SMEs’ corporate governance challenge

Aug 01, 2018
Gerry Gallagher explains how SMEs should approach corporate governance in their organisations.

Small and medium enterprises (SMEs) face many challenges while trying to survive in a competitive business environment. The lack of scale and resources available to SMEs often results in those running the organisation having to immerse themselves in a wide variety of the everyday operational functions, often to the neglect of the more strategic issues such as corporate governance. In addition, the directors and the managers are many times one and the same. However, good corporate governance is vital to the long-term success of any organisation, regardless of whether it is a multinational or a small, family-owned firm. 

The UK’s Financial Reporting Council (FRC), in its Corporate Governance Code, defines corporate governance as “the system by which companies are directed and controlled”. While the FRC’s Code is developed primarily for listed companies, many of the principles contained therein are relevant to all companies. Governance embraces many disciplines: law, accountancy, economics, political science, sociology and psychology. The main challenge for SMEs is to take those principles and tailor them for their own particular situation. This process can be simplified if we examine governance under three broad headings: accountability, strategy and performance.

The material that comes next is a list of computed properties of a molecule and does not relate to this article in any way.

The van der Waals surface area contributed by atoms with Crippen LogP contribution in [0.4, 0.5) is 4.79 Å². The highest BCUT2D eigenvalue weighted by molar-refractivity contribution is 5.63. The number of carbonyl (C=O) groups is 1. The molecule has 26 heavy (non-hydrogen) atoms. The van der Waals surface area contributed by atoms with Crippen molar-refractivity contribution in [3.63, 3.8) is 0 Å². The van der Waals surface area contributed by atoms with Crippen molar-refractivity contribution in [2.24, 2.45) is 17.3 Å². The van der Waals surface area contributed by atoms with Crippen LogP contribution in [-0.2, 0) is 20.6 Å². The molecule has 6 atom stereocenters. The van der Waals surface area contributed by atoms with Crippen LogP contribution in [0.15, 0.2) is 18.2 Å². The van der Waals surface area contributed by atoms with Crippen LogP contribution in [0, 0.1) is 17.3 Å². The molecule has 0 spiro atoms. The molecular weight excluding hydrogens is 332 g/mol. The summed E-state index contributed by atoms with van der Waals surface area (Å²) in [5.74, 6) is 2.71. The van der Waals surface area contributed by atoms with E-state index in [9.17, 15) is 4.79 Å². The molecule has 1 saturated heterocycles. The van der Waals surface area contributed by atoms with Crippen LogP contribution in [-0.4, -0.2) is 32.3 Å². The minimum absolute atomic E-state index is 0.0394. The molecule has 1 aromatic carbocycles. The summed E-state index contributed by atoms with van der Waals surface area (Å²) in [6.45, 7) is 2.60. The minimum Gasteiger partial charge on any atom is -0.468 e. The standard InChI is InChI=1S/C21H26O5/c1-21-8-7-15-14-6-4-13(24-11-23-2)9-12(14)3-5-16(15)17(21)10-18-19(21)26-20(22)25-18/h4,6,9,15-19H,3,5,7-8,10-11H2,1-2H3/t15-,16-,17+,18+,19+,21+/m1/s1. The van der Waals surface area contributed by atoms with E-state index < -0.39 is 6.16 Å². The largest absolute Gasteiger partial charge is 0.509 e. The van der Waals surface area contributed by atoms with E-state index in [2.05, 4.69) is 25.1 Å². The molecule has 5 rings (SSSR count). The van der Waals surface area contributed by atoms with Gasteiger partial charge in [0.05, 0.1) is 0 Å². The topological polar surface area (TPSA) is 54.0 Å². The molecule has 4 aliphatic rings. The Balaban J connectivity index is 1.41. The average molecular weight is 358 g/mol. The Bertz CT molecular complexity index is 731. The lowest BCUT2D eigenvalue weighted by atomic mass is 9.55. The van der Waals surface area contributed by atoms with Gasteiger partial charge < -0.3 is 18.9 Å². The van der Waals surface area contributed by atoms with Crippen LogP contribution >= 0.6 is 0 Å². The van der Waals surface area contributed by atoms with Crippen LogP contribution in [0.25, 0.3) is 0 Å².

All organisations are held accountable, but the level of accountability is more onerous for publicly-quoted companies where their actions are subject to minute scrutiny, not just by shareholders, but by a broad group of stakeholders. However, SMEs are also subject to considerable oversight. Sometimes different sectors have specific legislation governing their area. In recent years, many charities, for example, have found themselves open to a degree of scrutiny for which they were ill-prepared.